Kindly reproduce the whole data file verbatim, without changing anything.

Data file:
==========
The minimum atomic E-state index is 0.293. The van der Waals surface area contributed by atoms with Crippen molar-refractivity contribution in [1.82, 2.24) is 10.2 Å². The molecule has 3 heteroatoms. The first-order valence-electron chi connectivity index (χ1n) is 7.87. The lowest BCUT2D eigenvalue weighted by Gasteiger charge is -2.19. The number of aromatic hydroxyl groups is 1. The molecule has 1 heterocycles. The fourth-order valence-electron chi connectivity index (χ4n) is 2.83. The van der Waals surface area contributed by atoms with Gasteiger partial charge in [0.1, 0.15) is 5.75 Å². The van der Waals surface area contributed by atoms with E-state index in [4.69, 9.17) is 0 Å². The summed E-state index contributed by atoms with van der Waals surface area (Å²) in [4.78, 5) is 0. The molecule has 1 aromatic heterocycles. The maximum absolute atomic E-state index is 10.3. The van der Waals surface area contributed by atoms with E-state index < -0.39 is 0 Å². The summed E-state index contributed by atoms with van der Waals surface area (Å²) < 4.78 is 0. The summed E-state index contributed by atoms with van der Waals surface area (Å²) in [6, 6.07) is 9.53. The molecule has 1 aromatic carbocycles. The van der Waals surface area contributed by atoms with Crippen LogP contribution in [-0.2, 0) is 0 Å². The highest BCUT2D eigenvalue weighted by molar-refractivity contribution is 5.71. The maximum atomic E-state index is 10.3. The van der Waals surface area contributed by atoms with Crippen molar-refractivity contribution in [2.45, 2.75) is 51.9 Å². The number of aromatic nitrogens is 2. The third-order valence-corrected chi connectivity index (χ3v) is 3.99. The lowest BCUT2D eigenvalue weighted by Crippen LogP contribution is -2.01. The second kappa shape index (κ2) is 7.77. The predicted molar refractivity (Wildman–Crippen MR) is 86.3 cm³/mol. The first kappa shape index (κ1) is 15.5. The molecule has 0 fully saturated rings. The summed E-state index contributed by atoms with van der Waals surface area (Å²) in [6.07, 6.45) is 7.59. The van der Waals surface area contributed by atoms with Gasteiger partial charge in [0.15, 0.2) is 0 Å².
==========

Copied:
The minimum atomic E-state index is 0.293. The van der Waals surface area contributed by atoms with Crippen molar-refractivity contribution in [1.82, 2.24) is 10.2 Å². The molecule has 3 heteroatoms. The first-order valence-electron chi connectivity index (χ1n) is 7.87. The lowest BCUT2D eigenvalue weighted by Gasteiger charge is -2.19. The number of aromatic hydroxyl groups is 1. The molecule has 1 heterocycles. The fourth-order valence-electron chi connectivity index (χ4n) is 2.83. The van der Waals surface area contributed by atoms with Gasteiger partial charge in [0.1, 0.15) is 5.75 Å². The van der Waals surface area contributed by atoms with E-state index in [4.69, 9.17) is 0 Å². The summed E-state index contributed by atoms with van der Waals surface area (Å²) in [4.78, 5) is 0. The molecule has 1 aromatic heterocycles. The maximum absolute atomic E-state index is 10.3. The van der Waals surface area contributed by atoms with E-state index < -0.39 is 0 Å². The summed E-state index contributed by atoms with van der Waals surface area (Å²) < 4.78 is 0. The summed E-state index contributed by atoms with van der Waals surface area (Å²) in [6, 6.07) is 9.53. The molecule has 1 aromatic carbocycles. The van der Waals surface area contributed by atoms with Crippen LogP contribution in [-0.2, 0) is 0 Å². The highest BCUT2D eigenvalue weighted by molar-refractivity contribution is 5.71. The maximum atomic E-state index is 10.3. The van der Waals surface area contributed by atoms with Crippen molar-refractivity contribution in [2.45, 2.75) is 51.9 Å². The number of aromatic nitrogens is 2. The third-order valence-corrected chi connectivity index (χ3v) is 3.99. The lowest BCUT2D eigenvalue weighted by Crippen LogP contribution is -2.01. The second kappa shape index (κ2) is 7.77. The predicted molar refractivity (Wildman–Crippen MR) is 86.3 cm³/mol. The first kappa shape index (κ1) is 15.5. The molecule has 0 fully saturated rings. The summed E-state index contributed by atoms with van der Waals surface area (Å²) in [6.07, 6.45) is 7.59. The van der Waals surface area contributed by atoms with Gasteiger partial charge in [0.15, 0.2) is 0 Å².